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Original Investigation |

Risk Factors for Hazardous Events in Olfactory-Impaired Patients

Taylor S. Pence, BS1; Evan R. Reiter, MD2; Laurence J. DiNardo, MD2; Richard M. Costanzo, PhD1,2
[+] Author Affiliations
1Department of Physiology and Biophysics, Virginia Commonwealth University, Richmond
2Department of Otolaryngology–Head and Neck Surgery, Virginia Commonwealth University, Richmond
JAMA Otolaryngol Head Neck Surg. 2014;140(10):951-955. doi:10.1001/jamaoto.2014.1675.
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Importance  Normal olfaction provides essential cues to allow early detection and avoidance of potentially hazardous situations. Thus, patients with impaired olfaction may be at increased risk of experiencing certain hazardous events such as cooking or house fires, delayed detection of gas leaks, and exposure to or ingestion of toxic substances.

Objective  To identify risk factors and potential trends over time in olfactory-related hazardous events in patients with impaired olfactory function.

Design, Setting, and Participants  Retrospective cohort study of 1047 patients presenting to a university smell and taste clinic between 1983 and 2013. A total of 704 patients had both clinical olfactory testing and a hazard interview and were studied. On the basis of olfactory function testing results, patients were categorized as normosmic (n = 161), mildly hyposmic (n = 99), moderately hyposmic (n = 93), severely hyposmic (n = 142), and anosmic (n = 209).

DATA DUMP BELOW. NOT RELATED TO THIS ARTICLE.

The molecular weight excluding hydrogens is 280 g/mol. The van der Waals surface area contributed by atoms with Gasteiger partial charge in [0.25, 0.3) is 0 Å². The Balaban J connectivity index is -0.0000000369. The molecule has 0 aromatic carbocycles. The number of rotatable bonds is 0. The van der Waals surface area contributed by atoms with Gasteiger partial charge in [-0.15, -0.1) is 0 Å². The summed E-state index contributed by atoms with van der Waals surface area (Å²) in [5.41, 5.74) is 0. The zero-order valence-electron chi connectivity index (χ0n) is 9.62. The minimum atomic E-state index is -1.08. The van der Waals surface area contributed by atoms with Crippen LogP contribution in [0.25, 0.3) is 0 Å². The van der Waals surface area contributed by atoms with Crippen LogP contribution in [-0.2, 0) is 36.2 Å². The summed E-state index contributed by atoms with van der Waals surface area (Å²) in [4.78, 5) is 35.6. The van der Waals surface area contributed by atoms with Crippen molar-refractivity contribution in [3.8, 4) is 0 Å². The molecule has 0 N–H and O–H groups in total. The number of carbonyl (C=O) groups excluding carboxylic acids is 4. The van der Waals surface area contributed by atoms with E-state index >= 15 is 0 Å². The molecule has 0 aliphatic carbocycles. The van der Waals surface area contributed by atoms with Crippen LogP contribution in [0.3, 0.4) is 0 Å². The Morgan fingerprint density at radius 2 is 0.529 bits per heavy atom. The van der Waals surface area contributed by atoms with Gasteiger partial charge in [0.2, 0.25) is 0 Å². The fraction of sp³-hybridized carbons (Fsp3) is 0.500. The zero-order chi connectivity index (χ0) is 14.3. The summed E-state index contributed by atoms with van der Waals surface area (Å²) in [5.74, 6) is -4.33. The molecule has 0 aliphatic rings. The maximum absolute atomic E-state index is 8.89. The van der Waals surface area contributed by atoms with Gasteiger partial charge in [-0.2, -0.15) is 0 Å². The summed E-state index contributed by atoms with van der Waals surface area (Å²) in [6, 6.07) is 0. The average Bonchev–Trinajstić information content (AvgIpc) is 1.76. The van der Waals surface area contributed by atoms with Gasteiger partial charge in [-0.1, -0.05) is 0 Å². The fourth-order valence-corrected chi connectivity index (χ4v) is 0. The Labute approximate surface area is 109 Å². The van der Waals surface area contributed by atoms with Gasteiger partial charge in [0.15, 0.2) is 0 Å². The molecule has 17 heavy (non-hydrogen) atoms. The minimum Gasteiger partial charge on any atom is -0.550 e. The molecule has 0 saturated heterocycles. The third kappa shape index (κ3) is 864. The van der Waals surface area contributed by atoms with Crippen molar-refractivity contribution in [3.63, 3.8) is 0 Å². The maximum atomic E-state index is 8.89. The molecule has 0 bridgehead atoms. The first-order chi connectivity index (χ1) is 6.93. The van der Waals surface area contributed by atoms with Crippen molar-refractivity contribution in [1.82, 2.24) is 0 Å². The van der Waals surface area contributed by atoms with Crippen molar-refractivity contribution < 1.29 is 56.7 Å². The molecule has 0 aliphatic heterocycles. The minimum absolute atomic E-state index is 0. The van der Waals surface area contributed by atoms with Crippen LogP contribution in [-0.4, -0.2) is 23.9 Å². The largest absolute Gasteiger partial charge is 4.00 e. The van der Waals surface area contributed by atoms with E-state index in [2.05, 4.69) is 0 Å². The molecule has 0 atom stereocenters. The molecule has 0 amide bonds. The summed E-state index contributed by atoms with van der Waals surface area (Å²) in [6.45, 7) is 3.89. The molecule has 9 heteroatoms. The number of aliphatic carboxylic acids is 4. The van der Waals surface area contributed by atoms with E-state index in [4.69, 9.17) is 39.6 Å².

Interventions  Patient evaluation including interview, examination, and olfactory testing.

Main Outcomes and Measures  Incidence of specific olfaction-related hazardous events (ie, burning pots and/or pans, starting a fire while cooking, inability to detect gas leaks, inability to detect smoke, and ingestion of toxic substances or spoiled foods) by degree of olfactory impairment.

Results  The incidence of having experienced any hazardous event progressively increased with degree of impairment: normosmic (18.0%), mildly hyposmic (22.2%), moderately hyposmic (31.2%), severely hyposmic (32.4%), and anosmic (39.2%). Over 3 decades there was no significant change in the overall incidence of hazardous events. Analysis of demographic data (age, sex, race, smoking status, and etiology) revealed significant differences in the incidence of hazardous events based on age (among 397 patients <65 years, 148 [37.3%] with hazardous event, vs 31 of 146 patients ≥65 years [21.3%]; P < .001), sex (among 278 women, 106 [38.1%] with hazardous event, vs 73 of 265 men [27.6%]; P = .009), and race (among 98 African Americans, 41 [41.8%] with hazardous event, vs 134 of 434 whites [30.9%]; P = .04).

Conclusions and Relevance  Increased level of olfactory impairment portends an increased risk of experiencing a hazardous event. Risk is further impacted by individuals’ age, sex, and race. These results may assist health care practitioners in counseling patients on the risks associated with olfactory impairment.

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Figure.
Incidence of Events and Hazardous Events

A, Percentage of patients at each level of olfactory function who experienced at least 1 hazardous event. The blue bars represent different degrees of olfactory impairment, from complete loss of smell (anosmic [darkest blue]) to normosmia (lightest blue). B, The incidence of hazardous events in olfactory-impaired patients (n = 543).

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